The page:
# Mathematical and actual measurements?

1. Jan 14, 2016

### Zafa Pi

Let me introduce notation so my question makes sense.

A set of orthogonal states can be distinguished by a Q-measurement, e.g. |0> and |1> (Q-computation notation) can be distinguished by measuring with the observable Z which has eigenvectors |0> and |1> with eigenvalues +1 and -1. But if those states represent horizontal and vertically polarized photons then a polarization analyzer (PA(0)) can actually pull off the measurement in the lab. Likewise cosx|0> + sinx|1> and -sinx|0> + cosx|1> can be distinguished by the observable ((cos2x)Z + (sin2x)X)/sqrt2 or using PA(x) on the appropriate polarized photons.

The set |00>, |01>, |10>, |11> can be distinguished by using Z or PA(0) on each pair of states or photons.

However, what actual PAs or other device lets me distinguish the 4 Bell states (|00> + |11>)/sqrt2,
(|00> - |11>)/sqrt2, (|01> +|10>)?sqrt2, and (|01> - |10>)?sqrt2?

2. Jan 15, 2016

### zonde

You can distinguish 2 Bell states ((|01> +|10>)/sqrt2, and (|01> - |10>)/sqrt2) out of four using Bell state analyzer (BSA):
http://arxiv.org/abs/quant-ph/9808040 look at fig.1

3. Jan 15, 2016

### jfizzix

It is actually an open research question to devise an experiment that can perform a "Bell measurement" in a reliable way.

One can mathematically construct Bell observables whose eigenstates are the four Bell states, but these observbles cannot be expressed as a simple product or sum of single qubit observables.. In short, there's no combination of polarization analyzers, beamsplitters, and linear optical devices (that I'm aware of) that can pull off a Bell measurement.

In order to perform a Bell measurement, one needs to be able to interact the two particles in a known way that will transform the set of entangled Bell states into the set of simple product states, which can be sorted reliably. Thus, the problem of Bell state discrimination is no harder than the problem of transforming uncorrelated particles into Bell-entangled particles in a reliable way (though this is no easy task either), There has been some progress on this using nonlinear optical elements, but research is still ongoing.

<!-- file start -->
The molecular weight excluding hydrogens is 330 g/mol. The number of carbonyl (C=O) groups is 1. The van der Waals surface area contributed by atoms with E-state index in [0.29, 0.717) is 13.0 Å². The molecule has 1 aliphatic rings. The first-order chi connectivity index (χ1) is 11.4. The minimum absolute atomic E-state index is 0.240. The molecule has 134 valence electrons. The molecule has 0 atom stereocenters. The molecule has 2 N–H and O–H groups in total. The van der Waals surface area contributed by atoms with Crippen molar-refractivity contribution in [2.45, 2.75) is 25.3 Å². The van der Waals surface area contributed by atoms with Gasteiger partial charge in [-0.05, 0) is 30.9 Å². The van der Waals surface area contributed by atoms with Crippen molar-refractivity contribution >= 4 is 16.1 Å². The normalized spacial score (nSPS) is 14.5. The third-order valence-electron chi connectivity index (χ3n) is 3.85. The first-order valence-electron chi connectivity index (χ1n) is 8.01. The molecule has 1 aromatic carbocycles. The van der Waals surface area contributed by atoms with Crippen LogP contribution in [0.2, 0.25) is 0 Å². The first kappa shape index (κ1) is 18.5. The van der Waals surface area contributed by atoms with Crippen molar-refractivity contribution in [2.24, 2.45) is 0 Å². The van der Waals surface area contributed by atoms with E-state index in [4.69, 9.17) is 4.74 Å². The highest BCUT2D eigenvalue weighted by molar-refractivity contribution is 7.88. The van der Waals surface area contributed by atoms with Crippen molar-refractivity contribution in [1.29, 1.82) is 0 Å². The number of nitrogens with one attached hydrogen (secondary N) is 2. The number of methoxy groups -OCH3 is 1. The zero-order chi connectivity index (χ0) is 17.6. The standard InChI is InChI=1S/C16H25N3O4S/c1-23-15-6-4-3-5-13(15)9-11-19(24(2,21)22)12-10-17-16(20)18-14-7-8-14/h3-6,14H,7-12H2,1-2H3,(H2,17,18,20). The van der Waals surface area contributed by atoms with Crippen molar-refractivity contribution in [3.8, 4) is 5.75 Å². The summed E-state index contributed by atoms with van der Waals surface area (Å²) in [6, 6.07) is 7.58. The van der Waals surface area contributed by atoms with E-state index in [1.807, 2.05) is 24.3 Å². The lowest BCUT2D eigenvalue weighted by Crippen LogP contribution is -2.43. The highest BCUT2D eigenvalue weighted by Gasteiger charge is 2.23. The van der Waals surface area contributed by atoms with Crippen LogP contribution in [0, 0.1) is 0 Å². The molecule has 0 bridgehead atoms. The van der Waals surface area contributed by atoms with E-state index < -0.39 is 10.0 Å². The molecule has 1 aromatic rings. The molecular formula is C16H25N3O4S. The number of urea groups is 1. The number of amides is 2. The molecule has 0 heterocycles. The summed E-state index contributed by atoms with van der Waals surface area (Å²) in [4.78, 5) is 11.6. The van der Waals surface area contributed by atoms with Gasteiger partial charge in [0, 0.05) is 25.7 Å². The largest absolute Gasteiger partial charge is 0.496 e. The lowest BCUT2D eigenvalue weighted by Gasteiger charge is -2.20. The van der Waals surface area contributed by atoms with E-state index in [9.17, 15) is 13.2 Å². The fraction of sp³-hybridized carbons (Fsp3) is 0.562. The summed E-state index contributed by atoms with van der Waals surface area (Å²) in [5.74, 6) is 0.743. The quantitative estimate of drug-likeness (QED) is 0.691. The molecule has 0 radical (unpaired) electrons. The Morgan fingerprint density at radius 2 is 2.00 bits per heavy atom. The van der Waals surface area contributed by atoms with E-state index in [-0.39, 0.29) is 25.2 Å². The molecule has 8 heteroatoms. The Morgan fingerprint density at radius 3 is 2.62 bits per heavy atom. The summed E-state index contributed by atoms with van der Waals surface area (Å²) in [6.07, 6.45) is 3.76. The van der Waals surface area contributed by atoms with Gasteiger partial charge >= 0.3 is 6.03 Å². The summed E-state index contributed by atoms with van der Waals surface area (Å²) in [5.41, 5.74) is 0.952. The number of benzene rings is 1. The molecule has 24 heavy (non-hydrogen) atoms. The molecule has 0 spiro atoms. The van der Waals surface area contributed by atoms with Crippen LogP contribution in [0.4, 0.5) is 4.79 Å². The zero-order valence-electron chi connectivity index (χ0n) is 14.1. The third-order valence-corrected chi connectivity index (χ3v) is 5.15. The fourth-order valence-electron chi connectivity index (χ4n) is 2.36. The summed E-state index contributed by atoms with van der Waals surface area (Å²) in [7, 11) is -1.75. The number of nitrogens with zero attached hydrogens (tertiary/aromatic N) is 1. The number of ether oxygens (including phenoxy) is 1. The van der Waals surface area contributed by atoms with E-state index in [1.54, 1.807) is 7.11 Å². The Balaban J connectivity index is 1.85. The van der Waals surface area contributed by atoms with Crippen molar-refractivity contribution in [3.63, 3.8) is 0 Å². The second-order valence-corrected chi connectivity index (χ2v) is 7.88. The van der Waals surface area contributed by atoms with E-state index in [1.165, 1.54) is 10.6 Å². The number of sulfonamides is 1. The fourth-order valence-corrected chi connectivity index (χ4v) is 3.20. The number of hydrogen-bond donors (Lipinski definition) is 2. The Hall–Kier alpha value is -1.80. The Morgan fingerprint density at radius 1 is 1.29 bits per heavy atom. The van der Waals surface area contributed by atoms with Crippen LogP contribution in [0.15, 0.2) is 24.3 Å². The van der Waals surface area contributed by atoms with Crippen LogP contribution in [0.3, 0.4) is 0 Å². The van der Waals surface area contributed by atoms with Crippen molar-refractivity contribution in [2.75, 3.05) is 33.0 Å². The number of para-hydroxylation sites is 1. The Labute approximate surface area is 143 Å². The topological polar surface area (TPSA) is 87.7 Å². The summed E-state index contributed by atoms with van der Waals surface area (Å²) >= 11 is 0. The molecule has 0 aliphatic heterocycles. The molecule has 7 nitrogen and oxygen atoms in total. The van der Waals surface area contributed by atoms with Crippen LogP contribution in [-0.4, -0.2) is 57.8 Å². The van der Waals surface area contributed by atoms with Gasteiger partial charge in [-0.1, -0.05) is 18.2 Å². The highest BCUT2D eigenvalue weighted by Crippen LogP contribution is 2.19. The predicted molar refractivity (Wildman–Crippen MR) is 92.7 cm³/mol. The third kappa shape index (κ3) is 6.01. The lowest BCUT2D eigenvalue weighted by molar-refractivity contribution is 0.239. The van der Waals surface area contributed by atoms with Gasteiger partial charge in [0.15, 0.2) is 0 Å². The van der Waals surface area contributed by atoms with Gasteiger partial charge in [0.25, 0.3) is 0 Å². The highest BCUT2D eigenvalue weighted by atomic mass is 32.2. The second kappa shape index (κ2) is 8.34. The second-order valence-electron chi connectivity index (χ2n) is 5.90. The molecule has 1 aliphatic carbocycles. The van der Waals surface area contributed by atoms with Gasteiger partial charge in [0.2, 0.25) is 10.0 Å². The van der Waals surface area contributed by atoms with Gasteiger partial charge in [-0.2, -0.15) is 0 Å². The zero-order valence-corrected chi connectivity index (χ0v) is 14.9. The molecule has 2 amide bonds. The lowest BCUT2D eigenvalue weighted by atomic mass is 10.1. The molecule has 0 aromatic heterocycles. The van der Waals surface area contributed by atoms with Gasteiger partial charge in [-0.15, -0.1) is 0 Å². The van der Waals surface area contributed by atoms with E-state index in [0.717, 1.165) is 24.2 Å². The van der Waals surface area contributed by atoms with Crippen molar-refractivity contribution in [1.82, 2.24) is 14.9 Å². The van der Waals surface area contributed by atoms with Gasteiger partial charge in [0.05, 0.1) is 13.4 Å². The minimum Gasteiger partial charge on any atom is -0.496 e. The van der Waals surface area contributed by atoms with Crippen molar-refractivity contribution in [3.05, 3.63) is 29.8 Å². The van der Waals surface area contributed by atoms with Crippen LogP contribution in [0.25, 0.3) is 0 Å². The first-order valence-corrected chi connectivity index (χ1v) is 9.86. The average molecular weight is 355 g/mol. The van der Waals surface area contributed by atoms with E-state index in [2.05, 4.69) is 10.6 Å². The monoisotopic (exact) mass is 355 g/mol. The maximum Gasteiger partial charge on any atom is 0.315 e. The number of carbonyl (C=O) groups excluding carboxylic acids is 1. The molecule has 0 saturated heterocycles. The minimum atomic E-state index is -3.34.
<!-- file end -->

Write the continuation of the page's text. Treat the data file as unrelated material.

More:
4. Jan 16, 2016

### Zafa Pi

Distinguishing those two is easy with a pair of PA(0)s. Measuring (|01> +|10>)/sqrt2 yields the same value for each PA(0), i.e. either both yield +1 or both measurements yield -1. Whereas measuring (|01> - |10>)/sqrt2 with the same pair of polarization analyzers yields different values for the result. This still doesn't let me distinguish all four states.
Also for some reason I was unable to access the content of your link, merely the abstract.

5. Jan 16, 2016

### Zafa Pi

Very interesting. It explains why my efforts were in vain. Thanks.
Nielsen & Chuang, (in Q-Computation & Q-Information published way back in 2000) say on page 98 that it has received partial verification in the lab, referencing Mattle, Weinfurter, Kwait, and Zeilinger. Dense coding in experimental quantum communication.

6. Jan 16, 2016

### StevieTNZ

The document is a PDF: http://arxiv.org/pdf/quant-ph/9808040v1.pdf (http://arxiv.org/abs/quant-ph/9808040 > right hand side, under Download:)

7. Jan 16, 2016

### Zafa Pi

8. Jan 18, 2016

### Zafa Pi

In spite of what you say, there are many claims of successful teleportation, so what protocol are they using. Well the following article (http://www.ijoart.org/docs/Design-a...led-NOT-gate-using-optical-implementation.pdf) purports to implement the CNOT gate in the lab which in turn would allow one to distinguish the members of the Bell basis. So I'm still confused since the other article site in this thread seems to confirm what you say.